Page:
“It’s getting harder for me to find the time, to be honest. When I do find the time, I have an idea of what I want to do and where to start. But the one big thing for me is just letting go. Forgetting about the end product, and just let the show begin! As in let the words come out, and let as many of them as possible come out. There’s a very bad habit where you can just ‘break-the-skeleton’ [of the song] before it’s even finished, and just throw it away. Like, I’ve had a good bit of success in the last twenty-one years, and you’re kind of always expecting the beginning of a song to get somewhere [to progress] very quickly. But when it doesn’t, you just throw it in the bin. And that’s the wrong thing to do. You have to nurture some of these ideas. Stay with them, and let them stay with you a little bit longer. So I’m tryin’ to be less critical, because it’s a bad habit to get into, ya know. And I’ve gotten a bit like that, killing an idea before it even has a chance to form. So, I’m trying to be kinder to the ideas, that’s exactly what I’m trying to do!”
Returning to the fabulous collection of songs on ‘Shuffle’, another of those writers to whom Mundy was paying tribute was Bob Dylan, who picked up (finally) the Nobel Prize for Literature in 2016. As a Dylan fan, and as a songwriter himself, what did Mundy make of that news?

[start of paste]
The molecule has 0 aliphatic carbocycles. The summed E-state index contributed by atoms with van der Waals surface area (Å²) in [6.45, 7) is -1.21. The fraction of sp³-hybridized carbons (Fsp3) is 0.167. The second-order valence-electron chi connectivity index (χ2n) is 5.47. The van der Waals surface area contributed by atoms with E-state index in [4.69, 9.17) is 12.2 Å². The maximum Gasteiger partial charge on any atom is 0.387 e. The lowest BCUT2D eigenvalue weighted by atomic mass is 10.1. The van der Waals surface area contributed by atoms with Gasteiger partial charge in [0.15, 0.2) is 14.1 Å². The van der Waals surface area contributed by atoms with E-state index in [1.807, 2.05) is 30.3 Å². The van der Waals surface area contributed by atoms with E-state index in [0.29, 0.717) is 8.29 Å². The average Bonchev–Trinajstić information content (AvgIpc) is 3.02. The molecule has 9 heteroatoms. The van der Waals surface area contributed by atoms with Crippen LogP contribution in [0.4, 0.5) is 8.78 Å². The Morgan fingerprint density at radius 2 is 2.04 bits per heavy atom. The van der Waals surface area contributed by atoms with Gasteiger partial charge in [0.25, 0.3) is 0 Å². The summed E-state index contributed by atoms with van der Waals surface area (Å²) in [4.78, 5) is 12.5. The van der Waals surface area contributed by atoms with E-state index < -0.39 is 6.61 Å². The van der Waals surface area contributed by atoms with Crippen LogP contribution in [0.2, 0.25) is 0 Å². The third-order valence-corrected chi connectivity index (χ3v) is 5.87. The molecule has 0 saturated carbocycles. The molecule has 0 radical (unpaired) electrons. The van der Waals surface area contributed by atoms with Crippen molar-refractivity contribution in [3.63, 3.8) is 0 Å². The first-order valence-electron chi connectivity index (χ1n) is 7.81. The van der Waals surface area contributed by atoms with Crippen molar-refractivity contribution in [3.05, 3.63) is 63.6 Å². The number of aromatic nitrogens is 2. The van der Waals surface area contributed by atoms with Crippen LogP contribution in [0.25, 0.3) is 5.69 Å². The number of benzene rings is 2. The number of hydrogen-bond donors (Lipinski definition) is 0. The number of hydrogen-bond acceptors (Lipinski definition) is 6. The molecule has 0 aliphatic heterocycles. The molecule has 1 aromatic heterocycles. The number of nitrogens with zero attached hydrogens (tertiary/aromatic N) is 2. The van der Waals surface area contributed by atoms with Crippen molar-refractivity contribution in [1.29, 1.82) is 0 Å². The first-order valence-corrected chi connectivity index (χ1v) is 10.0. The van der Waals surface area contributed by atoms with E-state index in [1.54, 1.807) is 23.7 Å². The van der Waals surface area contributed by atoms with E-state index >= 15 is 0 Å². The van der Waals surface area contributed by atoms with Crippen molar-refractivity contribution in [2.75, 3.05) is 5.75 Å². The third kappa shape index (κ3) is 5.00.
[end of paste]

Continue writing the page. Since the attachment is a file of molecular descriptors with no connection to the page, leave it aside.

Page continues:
“I thought, well that makes sense to me! I mean, he’s written a lot of great songs. And a lot of long songs. He labours over his words in a big way and I think he’s a master of turning a phrase. I can see why some people might have got angry, because it wasn’t exactly ….[a book? I suggested] Well, ya know what, ‘Chronicles’ is one of the best books I’ve ever read. But I’d say there’s a big hierarchy there in the world of literature who are goin’ through it with a fine-comb, and sayin’, ‘But this doesn’t make sense?!’ [laughs]. And I’m sure Dylan was probably sayin’ to himself, o.k, so I’ve received this even though I wasn’t lookin’ for it…..So I don’t know if he even knew himself what way to accept it. But yeah, why not, ya know. He’s definitely brought literature into music for the likes of myself. I wouldn’t have heard of Arthur Rimbaud or Kafka, or any of these people if it wasn’t for Dylan. So he’s certainly opened up that door.”
As mentioned, somehow, in that way time does, twenty-one years have passed since ‘Jelly Legs’ took its first steps upon the landscape of Irish music. Twenty-one years on, and it’s still standing strong. When we spoke, Mundy had just begun a tour celebrating the album’s 21st anniversary, and with the original band line-up from back in the day, too.I wondered if it all felt like twenty-one years ago, first of all? But also, did Mundy ever imagine back then that twenty-one years on so many people would still be so excited about listening to the songs on ‘Jelly Legs’?